I wanted to mention the simplify ETFs. I think they are unique in that they use hedge fund strategies but retail investors can buy them. Some examples, they buy the s and p, and sell some put spreads, so that if the market crashes they still do well. Or they have another one, where they buy own an index and make money if there is high volatility. One more owns the s and p 500, and owns 10% crypto. They rebalance the crypto as it goes up and down in value. There are some other funds like this, but they have not done well. I looked at morningstar’s rating, and they gave them a gold rating. Their highest. There idea is not to make a fortune, but to protect against huge losses.
I wanted to mention the simplify ETFs.
Here’s a little more information.
There are 22 Simplify ETFs. All are relatively recent with inception dates ranging from 9/3/20 to 3/7/22. The first and by far the largest is the Simplify US Equity PLUS Downside Convexity ETF (SPD).
In spite of the fact that they have little performance history (e.g., the HEQT inception date is 11/1/21), four of the Simplify ETFs (HEQT, SPD, SPUC, SPYC) are rated “Gold” by Morningstar.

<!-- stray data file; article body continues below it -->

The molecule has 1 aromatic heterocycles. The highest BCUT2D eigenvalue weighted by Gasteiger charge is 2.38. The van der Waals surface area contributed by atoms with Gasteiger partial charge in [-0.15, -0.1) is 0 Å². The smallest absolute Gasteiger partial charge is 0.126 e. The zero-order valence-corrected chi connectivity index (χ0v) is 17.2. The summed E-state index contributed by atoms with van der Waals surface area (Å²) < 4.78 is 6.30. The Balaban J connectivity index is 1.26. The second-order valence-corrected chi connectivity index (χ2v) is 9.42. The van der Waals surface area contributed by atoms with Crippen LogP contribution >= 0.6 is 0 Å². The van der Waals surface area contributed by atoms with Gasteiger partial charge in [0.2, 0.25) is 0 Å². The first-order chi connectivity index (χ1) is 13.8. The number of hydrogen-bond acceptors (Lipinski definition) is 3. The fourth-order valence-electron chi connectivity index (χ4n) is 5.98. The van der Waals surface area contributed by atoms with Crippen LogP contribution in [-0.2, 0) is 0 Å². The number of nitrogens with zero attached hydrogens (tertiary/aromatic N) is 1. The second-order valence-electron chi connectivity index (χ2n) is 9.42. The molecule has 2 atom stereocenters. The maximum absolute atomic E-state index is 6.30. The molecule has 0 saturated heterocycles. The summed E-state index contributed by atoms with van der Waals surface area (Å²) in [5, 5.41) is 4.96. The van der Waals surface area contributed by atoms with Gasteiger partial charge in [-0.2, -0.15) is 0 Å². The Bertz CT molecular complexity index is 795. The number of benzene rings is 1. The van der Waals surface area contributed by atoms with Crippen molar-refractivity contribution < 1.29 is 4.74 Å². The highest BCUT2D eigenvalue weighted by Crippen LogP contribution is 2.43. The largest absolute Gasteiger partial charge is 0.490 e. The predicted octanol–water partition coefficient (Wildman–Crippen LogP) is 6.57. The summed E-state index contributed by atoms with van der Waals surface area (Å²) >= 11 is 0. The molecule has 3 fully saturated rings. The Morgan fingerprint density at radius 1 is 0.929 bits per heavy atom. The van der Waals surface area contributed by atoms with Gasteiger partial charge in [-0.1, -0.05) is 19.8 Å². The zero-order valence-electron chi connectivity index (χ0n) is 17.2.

Each of these four ETFs simply holds iShares Core S&P 500 ETF (IVV) and hedges with S&P 500 Index options (calls for SPUC, puts for SPD, both for HEQT & SPYC).
In essence a holder would pay an additional 0.28% to 0.53% (thru Oct 31, 2022 advisor is waiving 0.25% management fee) expense for hedging IVV to various degrees.
I have no idea how the hedging will help or hurt long term, but the returns over the last 63, 126 and 252 market days (approximately 3, 6 & 12 months) don’t seem overwhelmingly promising when compared to the underlying iShares Core S&P 500 ETF (IVV).
Total returns thru 4/6/2022 63d 126d 252d HEQT -4.05% --- --- IVV -4.33% 3.38% 10.84% SPD -5.18% 2.54% 7.93% SPUC -7.11% 2.20% 10.71% SPYC -5.70% 1.58% 9.13%
Thank you Eric.